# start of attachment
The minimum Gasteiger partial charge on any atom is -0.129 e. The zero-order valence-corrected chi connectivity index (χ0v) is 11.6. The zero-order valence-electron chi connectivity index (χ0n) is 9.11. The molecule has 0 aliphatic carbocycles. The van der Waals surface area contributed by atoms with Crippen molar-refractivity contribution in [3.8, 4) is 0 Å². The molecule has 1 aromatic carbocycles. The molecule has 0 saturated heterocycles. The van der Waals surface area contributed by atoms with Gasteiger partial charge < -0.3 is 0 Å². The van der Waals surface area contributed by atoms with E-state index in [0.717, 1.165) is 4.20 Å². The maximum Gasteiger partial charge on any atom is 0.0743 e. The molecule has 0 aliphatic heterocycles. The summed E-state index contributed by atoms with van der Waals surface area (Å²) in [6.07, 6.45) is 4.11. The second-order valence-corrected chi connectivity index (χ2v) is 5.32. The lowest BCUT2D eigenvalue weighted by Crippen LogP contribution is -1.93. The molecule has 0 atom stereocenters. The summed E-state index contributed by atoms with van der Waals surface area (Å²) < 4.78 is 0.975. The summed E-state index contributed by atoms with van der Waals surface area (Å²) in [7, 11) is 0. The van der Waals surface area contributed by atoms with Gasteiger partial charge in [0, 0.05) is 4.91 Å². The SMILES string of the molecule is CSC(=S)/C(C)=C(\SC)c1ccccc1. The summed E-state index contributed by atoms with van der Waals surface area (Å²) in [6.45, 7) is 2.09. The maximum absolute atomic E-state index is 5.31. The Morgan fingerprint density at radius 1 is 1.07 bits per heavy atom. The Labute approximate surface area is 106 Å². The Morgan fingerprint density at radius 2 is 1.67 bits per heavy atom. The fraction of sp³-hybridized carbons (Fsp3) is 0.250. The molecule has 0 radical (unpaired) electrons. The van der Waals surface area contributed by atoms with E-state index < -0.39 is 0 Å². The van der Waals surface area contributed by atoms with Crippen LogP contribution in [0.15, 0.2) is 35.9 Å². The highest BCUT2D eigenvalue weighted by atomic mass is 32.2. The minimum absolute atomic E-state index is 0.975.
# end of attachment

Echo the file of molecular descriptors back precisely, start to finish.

The minimum Gasteiger partial charge on any atom is -0.129 e. The zero-order valence-corrected chi connectivity index (χ0v) is 11.6. The zero-order valence-electron chi connectivity index (χ0n) is 9.11. The molecule has 0 aliphatic carbocycles. The van der Waals surface area contributed by atoms with Crippen molar-refractivity contribution in [3.8, 4) is 0 Å². The molecule has 1 aromatic carbocycles. The molecule has 0 saturated heterocycles. The van der Waals surface area contributed by atoms with Gasteiger partial charge < -0.3 is 0 Å². The van der Waals surface area contributed by atoms with E-state index in [0.717, 1.165) is 4.20 Å². The maximum Gasteiger partial charge on any atom is 0.0743 e. The molecule has 0 aliphatic heterocycles. The summed E-state index contributed by atoms with van der Waals surface area (Å²) in [6.07, 6.45) is 4.11. The second-order valence-corrected chi connectivity index (χ2v) is 5.32. The lowest BCUT2D eigenvalue weighted by Crippen LogP contribution is -1.93. The molecule has 0 atom stereocenters. The summed E-state index contributed by atoms with van der Waals surface area (Å²) < 4.78 is 0.975. The summed E-state index contributed by atoms with van der Waals surface area (Å²) in [7, 11) is 0. The van der Waals surface area contributed by atoms with Gasteiger partial charge in [0, 0.05) is 4.91 Å². The SMILES string of the molecule is CSC(=S)/C(C)=C(\SC)c1ccccc1. The summed E-state index contributed by atoms with van der Waals surface area (Å²) in [6.45, 7) is 2.09. The maximum absolute atomic E-state index is 5.31. The Morgan fingerprint density at radius 1 is 1.07 bits per heavy atom. The Labute approximate surface area is 106 Å². The Morgan fingerprint density at radius 2 is 1.67 bits per heavy atom. The fraction of sp³-hybridized carbons (Fsp3) is 0.250. The molecule has 0 radical (unpaired) electrons. The van der Waals surface area contributed by atoms with E-state index < -0.39 is 0 Å². The van der Waals surface area contributed by atoms with Crippen LogP contribution in [0.15, 0.2) is 35.9 Å². The highest BCUT2D eigenvalue weighted by atomic mass is 32.2. The minimum absolute atomic E-state index is 0.975.